While nurse coaching isn’t a new concept (nurses like Betty Neuman, PhD, RN, FAAN, and Dorothea Orem, MSN, RN, began defining and discussing the concept over 30 years ago), healthcare providers are finally recognizing the benefits and how cost-effective the practice can be. Also, studies indicate improved health outcomes when patients feel listened to by their providers and are actively participating in their own healthcare decisions.
Plus, using the nurse coaching model in daily practice creates a positive, energetic space to practice joyfully and soulfully. As such, the job market is ripe with opportunity. Here are numerous career paths you can take with nurse coaching.
Types of Nurse Coaching
There are plenty of career settings to choose from when it comes to being a nurse coach. The options are endless! You can practice in providers’ offices, community health, hospitals (employee and population health), insurance companies, faith-based organizations, on corporate wellness teams, and more. You can even open your own practice.
- Be Part of an Interprofessional Team – Working as a nurse coach provides you with the opportunity to work with like-minded providers who believe in promoting whole person health the same way you do. You can work in private practice alongside other healthcare providers, chiropractors, massage therapists, acupuncturists, functional medicine physicians, holistic nutritionists, etc. Establishing a network for referrals to providers who want to achieve the same outcome is powerful, and the possibilities are endless.
- Work in the Community – Being a community nurse coach means your focus will be on more than just individuals —you’ll also be advocating for the health of the global population. Community centers are eager for wellness-oriented programming. This is an incredibly rewarding job where you can really make a difference for specific population groups and communities.
- Use Your Skills in Hospitals – Even hospitals have begun to turn to nurse coaching in order to help reduce rehospitalization and length-of-stay rates of high-dollar cost client populations. Some nurse coaches do not leave their current place of employment but make a difference right where they are with their new programming and ideas. Many become wellness champions in their facilities and provide needed self-care group programs to other nurses.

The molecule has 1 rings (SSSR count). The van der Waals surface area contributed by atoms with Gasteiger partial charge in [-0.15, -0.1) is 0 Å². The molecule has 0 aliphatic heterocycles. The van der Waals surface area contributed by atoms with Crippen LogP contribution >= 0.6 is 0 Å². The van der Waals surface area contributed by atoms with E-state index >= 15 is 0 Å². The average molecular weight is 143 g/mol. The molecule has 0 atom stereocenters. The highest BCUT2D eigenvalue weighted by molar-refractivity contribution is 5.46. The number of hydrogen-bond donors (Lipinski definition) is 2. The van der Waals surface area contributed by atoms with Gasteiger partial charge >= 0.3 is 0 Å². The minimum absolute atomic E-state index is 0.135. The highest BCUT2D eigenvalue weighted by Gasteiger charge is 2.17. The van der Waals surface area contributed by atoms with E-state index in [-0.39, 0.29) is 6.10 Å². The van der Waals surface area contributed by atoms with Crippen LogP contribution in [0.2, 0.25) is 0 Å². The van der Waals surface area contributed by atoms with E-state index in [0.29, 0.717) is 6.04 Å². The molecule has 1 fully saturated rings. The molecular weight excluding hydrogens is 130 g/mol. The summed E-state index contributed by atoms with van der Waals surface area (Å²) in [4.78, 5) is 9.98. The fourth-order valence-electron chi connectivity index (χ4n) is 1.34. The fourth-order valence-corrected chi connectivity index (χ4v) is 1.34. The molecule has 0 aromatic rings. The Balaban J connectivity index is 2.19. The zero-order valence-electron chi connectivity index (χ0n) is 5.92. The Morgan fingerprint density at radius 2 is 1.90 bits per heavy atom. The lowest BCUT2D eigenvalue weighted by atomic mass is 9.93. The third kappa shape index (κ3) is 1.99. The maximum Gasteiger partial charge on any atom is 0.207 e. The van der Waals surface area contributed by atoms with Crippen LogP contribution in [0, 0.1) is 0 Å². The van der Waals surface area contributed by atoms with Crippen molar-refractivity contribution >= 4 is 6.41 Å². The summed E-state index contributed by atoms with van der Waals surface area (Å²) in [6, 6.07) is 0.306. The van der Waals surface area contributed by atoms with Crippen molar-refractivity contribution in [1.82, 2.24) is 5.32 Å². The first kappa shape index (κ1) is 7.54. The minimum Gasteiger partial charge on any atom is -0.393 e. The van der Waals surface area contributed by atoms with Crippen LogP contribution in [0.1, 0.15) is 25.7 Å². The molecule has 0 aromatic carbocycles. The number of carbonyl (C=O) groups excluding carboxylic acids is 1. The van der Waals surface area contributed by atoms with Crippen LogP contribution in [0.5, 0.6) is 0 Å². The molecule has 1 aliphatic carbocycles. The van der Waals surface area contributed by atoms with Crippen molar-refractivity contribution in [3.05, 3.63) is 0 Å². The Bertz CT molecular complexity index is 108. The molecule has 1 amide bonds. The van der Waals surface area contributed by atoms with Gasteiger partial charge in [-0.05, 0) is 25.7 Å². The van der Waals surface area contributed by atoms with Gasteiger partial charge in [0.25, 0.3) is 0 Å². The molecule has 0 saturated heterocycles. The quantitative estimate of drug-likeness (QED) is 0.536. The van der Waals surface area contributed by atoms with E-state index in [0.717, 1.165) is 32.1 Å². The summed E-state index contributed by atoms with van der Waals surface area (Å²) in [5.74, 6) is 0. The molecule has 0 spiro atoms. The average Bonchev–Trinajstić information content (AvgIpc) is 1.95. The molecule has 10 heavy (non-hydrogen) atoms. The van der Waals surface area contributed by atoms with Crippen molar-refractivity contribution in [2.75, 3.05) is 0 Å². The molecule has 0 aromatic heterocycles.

Do You Need Board Certification?
Certification demonstrates credibility to the public that you have met the competencies required for practice. While it is not a requirement, it is recommended to show the world that the nursing profession is recognizing your specialty practice.
The American Holistic Nurses Credentialing Corporation (AHNCC) has multiple certificate options you can pursue — Nurse Coach (NC-BC), Holistic Nurse (HN-BC), and Health & Wellness Nurse Coach (HWNC-BC). To earn one of these certifications, you’ll need an active RN license as well as two years of full-time nursing experience, 60 CNEs/contact hours over the past three years, and 60 hours of coaching experience.
End Your Burnout, Start Your New Career
There is nothing worse than being cared for by a burned-out nurse! If you’re ready to stop feeling burned out and focus on more than just symptom management and disease care, nurse coaching is definitely something to consider.
A nurse’s personal self-balance is essential to providing excellent nursing care, which is why self-development and self-care practices are integral parts of a solid nurse coaching program. Learning meditation and imagery awareness practice interventions encourages deep reflection and creates an openness to possibilities for change for both clients and nurses. It all leads to skilled health promotion through creative problem solving. Are you ready to become a nurse coach?